Drug firms fight US government’s Iraq corruption probe

Major drug companies have denied any involvement in corruption that allegedly led to medical supplies being used to fund attacks against US soldiers in Iraq.

The denial comes in the wake of the US Department of Justice making inquiries into whether AstraZeneca, Roche, Johnson & Johnson, Pfizer and General Electric were aware that drugs and medical equipment given to the Iraqi government were used for nefarious reasons.

The companies all refute the allegations.

A lawsuit brought by relatives of US soldiers killed or wounded in Iraq between 2005 and 2009 claims that supplies were sold on the black market with proceeds used to pay for weapons used against American forces.

Iraq’s health ministry, which at the time was under the control of the radical Shiite cleric Moktada al Sadr, leader of the Mahdi Army, is alleged to have “relied on corruption” in order to fund terror activities.

A joint statement issued by the pharmaceutical firms said: “The companies have great respect for the individuals who served in the Iraq War and profound sympathy for those who suffered injuries or losses; however, they are not responsible in any way for these events.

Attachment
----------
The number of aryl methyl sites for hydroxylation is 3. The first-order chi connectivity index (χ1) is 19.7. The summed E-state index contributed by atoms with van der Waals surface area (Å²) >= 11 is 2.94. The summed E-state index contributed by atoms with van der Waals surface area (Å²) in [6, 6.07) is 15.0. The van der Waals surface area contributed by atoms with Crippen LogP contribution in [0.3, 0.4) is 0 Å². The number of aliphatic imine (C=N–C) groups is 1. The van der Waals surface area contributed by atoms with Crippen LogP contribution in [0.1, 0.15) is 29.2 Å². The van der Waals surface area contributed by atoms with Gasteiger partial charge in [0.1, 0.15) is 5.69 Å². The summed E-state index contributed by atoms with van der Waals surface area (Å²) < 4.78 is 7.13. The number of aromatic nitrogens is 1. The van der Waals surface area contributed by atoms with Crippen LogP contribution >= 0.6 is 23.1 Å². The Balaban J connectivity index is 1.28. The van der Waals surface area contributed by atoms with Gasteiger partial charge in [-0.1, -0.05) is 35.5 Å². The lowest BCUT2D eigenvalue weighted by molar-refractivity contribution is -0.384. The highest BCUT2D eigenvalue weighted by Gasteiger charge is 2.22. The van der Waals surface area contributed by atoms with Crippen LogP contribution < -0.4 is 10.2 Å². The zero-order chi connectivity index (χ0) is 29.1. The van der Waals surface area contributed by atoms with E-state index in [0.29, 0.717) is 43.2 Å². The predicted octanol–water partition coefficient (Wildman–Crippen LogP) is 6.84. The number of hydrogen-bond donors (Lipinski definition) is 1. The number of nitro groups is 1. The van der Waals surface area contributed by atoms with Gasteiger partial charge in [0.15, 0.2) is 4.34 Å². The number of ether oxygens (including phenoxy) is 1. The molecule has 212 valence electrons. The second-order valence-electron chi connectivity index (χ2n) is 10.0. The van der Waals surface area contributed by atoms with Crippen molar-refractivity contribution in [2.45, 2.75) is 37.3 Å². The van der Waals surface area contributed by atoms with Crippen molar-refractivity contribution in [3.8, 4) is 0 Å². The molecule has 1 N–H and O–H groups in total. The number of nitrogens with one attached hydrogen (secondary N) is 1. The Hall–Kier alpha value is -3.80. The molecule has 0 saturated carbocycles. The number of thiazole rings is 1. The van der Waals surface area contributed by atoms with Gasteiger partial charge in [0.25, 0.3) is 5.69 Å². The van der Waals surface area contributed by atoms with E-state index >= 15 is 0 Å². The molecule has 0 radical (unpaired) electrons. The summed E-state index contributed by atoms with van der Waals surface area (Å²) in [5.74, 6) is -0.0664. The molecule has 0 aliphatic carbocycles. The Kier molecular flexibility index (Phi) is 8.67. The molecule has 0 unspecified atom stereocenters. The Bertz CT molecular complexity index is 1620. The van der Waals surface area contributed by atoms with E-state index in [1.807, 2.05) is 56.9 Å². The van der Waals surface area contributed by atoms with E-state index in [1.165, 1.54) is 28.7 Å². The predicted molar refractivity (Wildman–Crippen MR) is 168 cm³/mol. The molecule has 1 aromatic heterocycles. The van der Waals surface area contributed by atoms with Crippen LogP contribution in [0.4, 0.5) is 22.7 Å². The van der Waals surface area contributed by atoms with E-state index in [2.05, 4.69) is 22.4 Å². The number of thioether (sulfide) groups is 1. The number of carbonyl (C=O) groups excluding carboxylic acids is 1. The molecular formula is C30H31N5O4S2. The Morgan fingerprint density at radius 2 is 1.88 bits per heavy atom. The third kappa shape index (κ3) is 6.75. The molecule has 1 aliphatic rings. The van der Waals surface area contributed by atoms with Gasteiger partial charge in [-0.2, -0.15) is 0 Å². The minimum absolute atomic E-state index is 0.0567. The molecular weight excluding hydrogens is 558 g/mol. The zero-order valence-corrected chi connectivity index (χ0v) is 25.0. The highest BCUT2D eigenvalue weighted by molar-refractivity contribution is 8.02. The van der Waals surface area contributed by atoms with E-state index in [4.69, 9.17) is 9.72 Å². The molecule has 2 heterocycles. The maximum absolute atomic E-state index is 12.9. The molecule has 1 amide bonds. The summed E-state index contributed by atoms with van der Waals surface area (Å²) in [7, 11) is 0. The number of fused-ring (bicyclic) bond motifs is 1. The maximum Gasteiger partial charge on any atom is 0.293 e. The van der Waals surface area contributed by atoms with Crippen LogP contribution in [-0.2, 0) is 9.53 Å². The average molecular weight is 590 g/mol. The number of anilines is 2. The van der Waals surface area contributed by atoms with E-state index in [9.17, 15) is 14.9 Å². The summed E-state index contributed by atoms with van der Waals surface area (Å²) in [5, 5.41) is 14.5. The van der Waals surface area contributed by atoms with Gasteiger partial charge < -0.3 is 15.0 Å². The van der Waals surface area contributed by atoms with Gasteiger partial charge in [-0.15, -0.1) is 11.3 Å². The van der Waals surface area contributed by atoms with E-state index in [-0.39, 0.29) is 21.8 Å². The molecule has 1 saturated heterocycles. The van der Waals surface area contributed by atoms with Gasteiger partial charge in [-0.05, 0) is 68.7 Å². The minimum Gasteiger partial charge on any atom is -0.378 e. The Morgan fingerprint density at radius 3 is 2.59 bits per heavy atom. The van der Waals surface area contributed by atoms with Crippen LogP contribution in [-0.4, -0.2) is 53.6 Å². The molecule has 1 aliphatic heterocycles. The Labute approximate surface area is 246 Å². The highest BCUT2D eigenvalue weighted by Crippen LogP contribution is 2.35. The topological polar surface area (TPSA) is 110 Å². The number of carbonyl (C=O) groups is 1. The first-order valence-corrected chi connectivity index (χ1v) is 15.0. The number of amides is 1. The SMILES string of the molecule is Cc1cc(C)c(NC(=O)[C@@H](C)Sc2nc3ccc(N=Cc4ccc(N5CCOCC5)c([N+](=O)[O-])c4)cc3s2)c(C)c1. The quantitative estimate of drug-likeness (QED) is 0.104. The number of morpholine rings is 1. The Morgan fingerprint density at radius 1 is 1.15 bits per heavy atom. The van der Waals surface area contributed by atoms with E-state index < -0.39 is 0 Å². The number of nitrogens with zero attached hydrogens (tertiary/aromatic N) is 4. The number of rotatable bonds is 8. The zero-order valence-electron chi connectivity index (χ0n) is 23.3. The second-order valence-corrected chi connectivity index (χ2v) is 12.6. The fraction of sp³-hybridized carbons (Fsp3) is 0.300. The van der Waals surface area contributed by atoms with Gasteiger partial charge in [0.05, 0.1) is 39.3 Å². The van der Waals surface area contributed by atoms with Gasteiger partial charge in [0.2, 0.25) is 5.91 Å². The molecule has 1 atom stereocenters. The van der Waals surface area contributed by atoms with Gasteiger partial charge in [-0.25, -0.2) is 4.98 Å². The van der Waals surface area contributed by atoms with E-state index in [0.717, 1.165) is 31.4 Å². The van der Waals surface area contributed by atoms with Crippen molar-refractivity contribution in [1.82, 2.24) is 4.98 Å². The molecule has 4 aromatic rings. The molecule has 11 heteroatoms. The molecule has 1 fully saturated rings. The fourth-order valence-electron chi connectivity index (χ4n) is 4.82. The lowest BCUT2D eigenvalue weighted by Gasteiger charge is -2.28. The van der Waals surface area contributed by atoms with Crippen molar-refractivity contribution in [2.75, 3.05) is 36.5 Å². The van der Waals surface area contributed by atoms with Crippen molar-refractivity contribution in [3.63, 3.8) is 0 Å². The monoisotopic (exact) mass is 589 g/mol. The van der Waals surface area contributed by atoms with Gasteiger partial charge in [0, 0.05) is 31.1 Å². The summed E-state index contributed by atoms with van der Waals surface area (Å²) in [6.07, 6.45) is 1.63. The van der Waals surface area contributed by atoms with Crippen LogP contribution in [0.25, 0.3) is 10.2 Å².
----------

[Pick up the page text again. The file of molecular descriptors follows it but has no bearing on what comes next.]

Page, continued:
“Plaintiffs’ attempt to impose liability on the companies for providing life-saving medicines and medical equipment to the Iraqi healthcare authorities for use by the civilian population in Iraq, at a time when the US government was itself helping to rebuild Iraq’s public healthcare system, is baseless.”

Similarly, Johnson & Johnson told pharmaphorum: “With respect to the complaint and as we have previously stated, we strongly deny the allegations and have filed a motion to dismiss the civil complaint.

“Johnson & Johnson has been supporting the US military and service members for more than 115 years, investing significant time and financial resources into specialised research and programmes that help them and their families. Our companies, which employ many veterans and reservists, develop products that are critical in meeting the healthcare needs of people all around the world.”

J&J added that the US did not classify Iraq’s Ministry of Health as a foreign terrorist organisation but, as part of its foreign policy to rebuild Iraq, the US government in fact supported the Ministry of Health and encouraged companies to do business with them.

“As such, our companies proceeded with supplying lifesaving treatments to help Iraqi physicians treat their civilian population. We will vigorously defend our position against these false allegations.”




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